Some of my staff resist negative feedback. Is there a better way to communicate when they're doing poorly?
People are more receptive to an assessment from someone who demonstrates fairness by soliciting their perspective, and then offering constructive criticism. The key is to show your crew you're genuinely interested in how they perceived a given project.
So the next time you evaluate staffers' performance, engage them using four main questions. Start the process by asking, "How do you think you generally did on that last assignment?" After they respond, sharpen the question by asking, "What three things did you like best about your performance?" When you have the positives in hand, then inquire, "What three things did you like least?" Finally, ask them the fourth question, "What would you do differently if you were to do that again?"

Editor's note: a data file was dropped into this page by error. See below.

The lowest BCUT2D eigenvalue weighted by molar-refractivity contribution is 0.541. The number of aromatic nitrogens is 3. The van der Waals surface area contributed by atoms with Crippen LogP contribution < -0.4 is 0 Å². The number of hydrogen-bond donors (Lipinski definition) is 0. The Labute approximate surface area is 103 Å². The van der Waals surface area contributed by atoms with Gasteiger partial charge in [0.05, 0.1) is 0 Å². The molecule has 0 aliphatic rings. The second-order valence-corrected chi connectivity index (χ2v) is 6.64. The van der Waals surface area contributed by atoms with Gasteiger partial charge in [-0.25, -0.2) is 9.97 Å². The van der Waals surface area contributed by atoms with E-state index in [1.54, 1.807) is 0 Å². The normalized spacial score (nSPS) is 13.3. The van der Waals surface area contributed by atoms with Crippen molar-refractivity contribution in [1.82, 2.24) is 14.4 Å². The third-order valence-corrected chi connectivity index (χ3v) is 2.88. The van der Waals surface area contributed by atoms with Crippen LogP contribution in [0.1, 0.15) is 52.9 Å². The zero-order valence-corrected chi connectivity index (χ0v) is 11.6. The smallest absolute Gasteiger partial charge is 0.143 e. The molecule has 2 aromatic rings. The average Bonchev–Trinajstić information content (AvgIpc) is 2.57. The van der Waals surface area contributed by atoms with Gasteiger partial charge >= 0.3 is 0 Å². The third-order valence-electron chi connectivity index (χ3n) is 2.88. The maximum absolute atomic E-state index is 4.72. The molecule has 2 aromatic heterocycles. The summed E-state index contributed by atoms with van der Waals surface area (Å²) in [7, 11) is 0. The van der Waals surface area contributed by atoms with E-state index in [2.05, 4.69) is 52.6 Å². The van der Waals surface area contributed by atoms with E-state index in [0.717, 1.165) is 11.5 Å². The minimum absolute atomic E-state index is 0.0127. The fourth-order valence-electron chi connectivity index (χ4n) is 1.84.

Once they finish, summarize the things they liked best and least. Make your own additions to that list, along with suggestions on what they could do differently the next time they face the same or similar task. This kind of dialogue shows that you're fair enough to understand the difficulties of their job, and also willing to recognize the parts they executed well. When you take this approach, you make it easier for them to accept criticisms and improve their performance. As the advice columnist Miss Manners once said, "When virtues are pointed out first, flaws seem less insurmountable."